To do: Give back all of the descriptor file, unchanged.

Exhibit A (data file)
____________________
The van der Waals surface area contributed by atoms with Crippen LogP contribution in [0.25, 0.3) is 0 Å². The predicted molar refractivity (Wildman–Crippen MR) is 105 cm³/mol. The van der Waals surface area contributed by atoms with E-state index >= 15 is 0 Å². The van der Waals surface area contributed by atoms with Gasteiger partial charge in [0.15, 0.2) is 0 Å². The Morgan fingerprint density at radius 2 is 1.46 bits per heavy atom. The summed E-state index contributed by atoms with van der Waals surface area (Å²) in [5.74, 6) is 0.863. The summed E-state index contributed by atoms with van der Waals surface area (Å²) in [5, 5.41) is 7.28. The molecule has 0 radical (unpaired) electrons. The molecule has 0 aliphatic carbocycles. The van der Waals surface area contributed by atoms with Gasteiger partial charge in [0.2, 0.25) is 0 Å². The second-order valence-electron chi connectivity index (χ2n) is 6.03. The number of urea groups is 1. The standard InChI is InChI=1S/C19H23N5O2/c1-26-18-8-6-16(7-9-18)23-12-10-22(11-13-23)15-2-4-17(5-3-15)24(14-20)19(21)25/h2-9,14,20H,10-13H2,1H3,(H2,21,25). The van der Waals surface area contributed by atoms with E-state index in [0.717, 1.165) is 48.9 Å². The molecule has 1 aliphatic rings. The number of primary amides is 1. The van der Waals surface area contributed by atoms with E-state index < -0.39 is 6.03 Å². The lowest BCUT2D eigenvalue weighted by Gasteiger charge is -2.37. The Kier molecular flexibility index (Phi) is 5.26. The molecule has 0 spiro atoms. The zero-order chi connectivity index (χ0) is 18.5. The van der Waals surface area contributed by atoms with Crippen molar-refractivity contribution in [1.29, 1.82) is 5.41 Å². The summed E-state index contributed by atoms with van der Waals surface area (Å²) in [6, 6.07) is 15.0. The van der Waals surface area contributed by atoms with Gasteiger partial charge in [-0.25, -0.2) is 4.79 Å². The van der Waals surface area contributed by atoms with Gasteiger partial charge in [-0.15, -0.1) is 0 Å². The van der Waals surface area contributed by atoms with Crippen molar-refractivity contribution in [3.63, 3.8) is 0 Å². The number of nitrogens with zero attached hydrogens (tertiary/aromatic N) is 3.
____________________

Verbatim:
The van der Waals surface area contributed by atoms with Crippen LogP contribution in [0.25, 0.3) is 0 Å². The predicted molar refractivity (Wildman–Crippen MR) is 105 cm³/mol. The van der Waals surface area contributed by atoms with E-state index >= 15 is 0 Å². The van der Waals surface area contributed by atoms with Gasteiger partial charge in [0.15, 0.2) is 0 Å². The Morgan fingerprint density at radius 2 is 1.46 bits per heavy atom. The summed E-state index contributed by atoms with van der Waals surface area (Å²) in [5.74, 6) is 0.863. The summed E-state index contributed by atoms with van der Waals surface area (Å²) in [5, 5.41) is 7.28. The molecule has 0 radical (unpaired) electrons. The molecule has 0 aliphatic carbocycles. The van der Waals surface area contributed by atoms with Gasteiger partial charge in [0.2, 0.25) is 0 Å². The second-order valence-electron chi connectivity index (χ2n) is 6.03. The number of urea groups is 1. The standard InChI is InChI=1S/C19H23N5O2/c1-26-18-8-6-16(7-9-18)23-12-10-22(11-13-23)15-2-4-17(5-3-15)24(14-20)19(21)25/h2-9,14,20H,10-13H2,1H3,(H2,21,25). The van der Waals surface area contributed by atoms with E-state index in [0.717, 1.165) is 48.9 Å². The molecule has 1 aliphatic rings. The number of primary amides is 1. The van der Waals surface area contributed by atoms with E-state index < -0.39 is 6.03 Å². The lowest BCUT2D eigenvalue weighted by Gasteiger charge is -2.37. The Kier molecular flexibility index (Phi) is 5.26. The molecule has 0 spiro atoms. The zero-order chi connectivity index (χ0) is 18.5. The van der Waals surface area contributed by atoms with Crippen molar-refractivity contribution in [1.29, 1.82) is 5.41 Å². The summed E-state index contributed by atoms with van der Waals surface area (Å²) in [6, 6.07) is 15.0. The van der Waals surface area contributed by atoms with Gasteiger partial charge in [-0.25, -0.2) is 4.79 Å². The van der Waals surface area contributed by atoms with Gasteiger partial charge in [-0.15, -0.1) is 0 Å². The van der Waals surface area contributed by atoms with Crippen molar-refractivity contribution in [3.63, 3.8) is 0 Å². The number of nitrogens with zero attached hydrogens (tertiary/aromatic N) is 3.